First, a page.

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Remove the carbs, and then one at a time, disassemble and clean the jets, bowls, etc. I just use spray carb cleaner and compressed air. I wouldn't remove the inlet needles though. They are kinda hard to put back in, and since you don't have a problem getting fuel to the carb, that part is fine. most jets unscrew from the carb body. Just remember where your air bleed screws are set before you remove them (how many turns).
 

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The biggest problem with plugged jets will be in the lean condition in the piston that the plugged jets cause. Lean is bad and expensive. Trust me. It does not take much dead gas turned to varnish in the float bowl to plug 'em.

A good cleaning of the carbs is easy and cheap maintenance and may prevent a melted piston.

I have used the aerosol carb cleaners to clean mine, it works fine. But I had heard about boiling the parts, so I tried that once after I had used the cleaner. I was amazed how much black crap came to the surface of the water from my "clean" carbs.
 

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BC_Dan said:
The biggest problem with plugged jets will be in the lean condition in the piston that the plugged jets cause. Lean is bad and expensive. Trust me. It does not take much dead gas turned to varnish in the float bowl to plug 'em.

A good cleaning of the carbs is easy and cheap maintenance and may prevent a melted piston.

I have used the aerosol carb cleaners to clean mine, it works fine. But I had heard about boiling the parts, so I tried that once after I had used the cleaner. I was amazed how much black crap came to the surface of the water from my "clean" carbs.
Ditto on what BC_Dan said, also take smallengine guy's advice. Do it one carb at a time, so you have a carb to referrence if you get out of control taking stuff apart. Also you may want to take out your air cleaner & tear that apart. If it was ridden so little in the past 4 years, you may have a nest or something restricting airflow.

Also a Polaris engine tech showed me a quick tip if your fouling plugs every 100 - 200 miles. (again this was a certified Polaris mechanic, so he has a butt load more knowledge then me.) When you open your air cleaner there will be a shelf right in the middle. It does almost NOTHING. Its just a big plastic plate with a couple of air holes drilled out. The main thing this shelf does it redirect any snow spray you may inject while DEEP powder riding. I say DEEP as in constant fluff coming over your hood. For trail riding & ditch banging you should be safe in removing this shelf. This also leans your machine a hair with out messing with your jeing. Polaris sent the tripples jetted VERY fat from the factory, so aside from rejetting, this technique suposably brings the motor back to life. (I noticed a slight mid-range & top end response with this mod.)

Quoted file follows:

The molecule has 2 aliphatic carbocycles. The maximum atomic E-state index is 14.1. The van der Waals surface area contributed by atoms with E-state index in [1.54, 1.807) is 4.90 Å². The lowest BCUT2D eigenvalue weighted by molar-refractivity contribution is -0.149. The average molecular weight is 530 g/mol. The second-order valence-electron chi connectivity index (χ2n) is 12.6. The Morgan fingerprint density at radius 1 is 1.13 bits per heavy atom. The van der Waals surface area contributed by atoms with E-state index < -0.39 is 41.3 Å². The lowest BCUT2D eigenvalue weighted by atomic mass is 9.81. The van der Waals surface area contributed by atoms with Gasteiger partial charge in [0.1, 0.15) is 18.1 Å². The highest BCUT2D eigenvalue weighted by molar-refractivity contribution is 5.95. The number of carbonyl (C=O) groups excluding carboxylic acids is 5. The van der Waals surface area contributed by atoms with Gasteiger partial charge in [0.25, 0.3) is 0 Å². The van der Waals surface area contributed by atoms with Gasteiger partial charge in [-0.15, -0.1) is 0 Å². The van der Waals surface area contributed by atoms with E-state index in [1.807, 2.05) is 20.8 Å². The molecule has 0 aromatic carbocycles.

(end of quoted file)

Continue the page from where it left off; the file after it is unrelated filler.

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Damaged Sled - where to begin??

The biggest problem with plugged jets will be in the lean condition in the piston that the plugged jets cause. Lean is bad and expensive. Trust me. It does not take much dead gas turned to varnish in the float bowl to plug 'em.

A good cleaning of the carbs is easy and cheap maintenance and may prevent a melted piston.
I have a 1994 Polaris XCR 600 that hasn't been run very often over a period of about 6 years. I always had a hard time getting it started and it often did strange things like run with way high RPMs - even when just idling. So my friend who knew much more about sleds than I did decided to adjust the screws for the pilot air jets thinking the high RPMs were coming from a bad air to fuel ratio.

Shortly there after I accidentally rode it down to an empty tank of gas - and all that bad gas from the bottom of my tank probably went through the engine. Since it ran out of gas I have not been able to get the engine anywhere close to turning over.

What are the chances that I was running lean from messing with the carbs vs just a clot of sludge going in and mucking up the engine? Should I start by cleaning the carbs and what do I look for while doing it? What else should I do to undo years of sitting dormant? Sorry if some of this is repeat from other threads but ive looked everywhere and could use the straight answer. Thanks!
 

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Rick
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there is a how to thread on cleaning carbs that breaks it all down.